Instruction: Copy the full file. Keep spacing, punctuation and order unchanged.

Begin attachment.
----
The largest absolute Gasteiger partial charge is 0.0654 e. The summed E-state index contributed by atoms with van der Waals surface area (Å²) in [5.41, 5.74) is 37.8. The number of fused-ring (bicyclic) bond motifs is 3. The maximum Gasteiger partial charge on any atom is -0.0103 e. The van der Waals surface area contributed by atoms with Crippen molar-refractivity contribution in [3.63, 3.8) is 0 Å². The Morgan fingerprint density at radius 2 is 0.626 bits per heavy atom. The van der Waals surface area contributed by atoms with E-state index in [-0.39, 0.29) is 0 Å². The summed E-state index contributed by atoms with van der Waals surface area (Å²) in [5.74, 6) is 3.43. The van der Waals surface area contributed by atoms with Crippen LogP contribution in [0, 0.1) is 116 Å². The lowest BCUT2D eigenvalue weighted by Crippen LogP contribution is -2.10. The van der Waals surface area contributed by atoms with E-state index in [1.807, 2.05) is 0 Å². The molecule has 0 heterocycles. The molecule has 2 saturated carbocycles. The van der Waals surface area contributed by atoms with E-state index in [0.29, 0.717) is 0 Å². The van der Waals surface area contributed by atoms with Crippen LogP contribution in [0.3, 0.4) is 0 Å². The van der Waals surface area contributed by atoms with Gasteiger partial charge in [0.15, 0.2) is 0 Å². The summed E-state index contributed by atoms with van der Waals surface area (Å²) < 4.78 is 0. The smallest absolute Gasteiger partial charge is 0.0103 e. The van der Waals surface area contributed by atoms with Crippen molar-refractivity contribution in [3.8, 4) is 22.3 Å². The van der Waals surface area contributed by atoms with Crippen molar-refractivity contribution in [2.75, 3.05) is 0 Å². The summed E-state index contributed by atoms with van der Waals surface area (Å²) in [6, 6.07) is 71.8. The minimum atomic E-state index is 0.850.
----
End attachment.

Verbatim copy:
The largest absolute Gasteiger partial charge is 0.0654 e. The summed E-state index contributed by atoms with van der Waals surface area (Å²) in [5.41, 5.74) is 37.8. The number of fused-ring (bicyclic) bond motifs is 3. The maximum Gasteiger partial charge on any atom is -0.0103 e. The van der Waals surface area contributed by atoms with Crippen molar-refractivity contribution in [3.63, 3.8) is 0 Å². The Morgan fingerprint density at radius 2 is 0.626 bits per heavy atom. The van der Waals surface area contributed by atoms with E-state index in [-0.39, 0.29) is 0 Å². The summed E-state index contributed by atoms with van der Waals surface area (Å²) in [5.74, 6) is 3.43. The van der Waals surface area contributed by atoms with Crippen LogP contribution in [0, 0.1) is 116 Å². The lowest BCUT2D eigenvalue weighted by Crippen LogP contribution is -2.10. The van der Waals surface area contributed by atoms with E-state index in [1.807, 2.05) is 0 Å². The molecule has 0 heterocycles. The molecule has 2 saturated carbocycles. The van der Waals surface area contributed by atoms with E-state index in [0.29, 0.717) is 0 Å². The van der Waals surface area contributed by atoms with Crippen LogP contribution in [0.3, 0.4) is 0 Å². The van der Waals surface area contributed by atoms with Gasteiger partial charge in [0.15, 0.2) is 0 Å². The summed E-state index contributed by atoms with van der Waals surface area (Å²) < 4.78 is 0. The smallest absolute Gasteiger partial charge is 0.0103 e. The van der Waals surface area contributed by atoms with Crippen molar-refractivity contribution in [3.8, 4) is 22.3 Å². The van der Waals surface area contributed by atoms with Crippen molar-refractivity contribution in [2.75, 3.05) is 0 Å². The summed E-state index contributed by atoms with van der Waals surface area (Å²) in [6, 6.07) is 71.8. The minimum atomic E-state index is 0.850.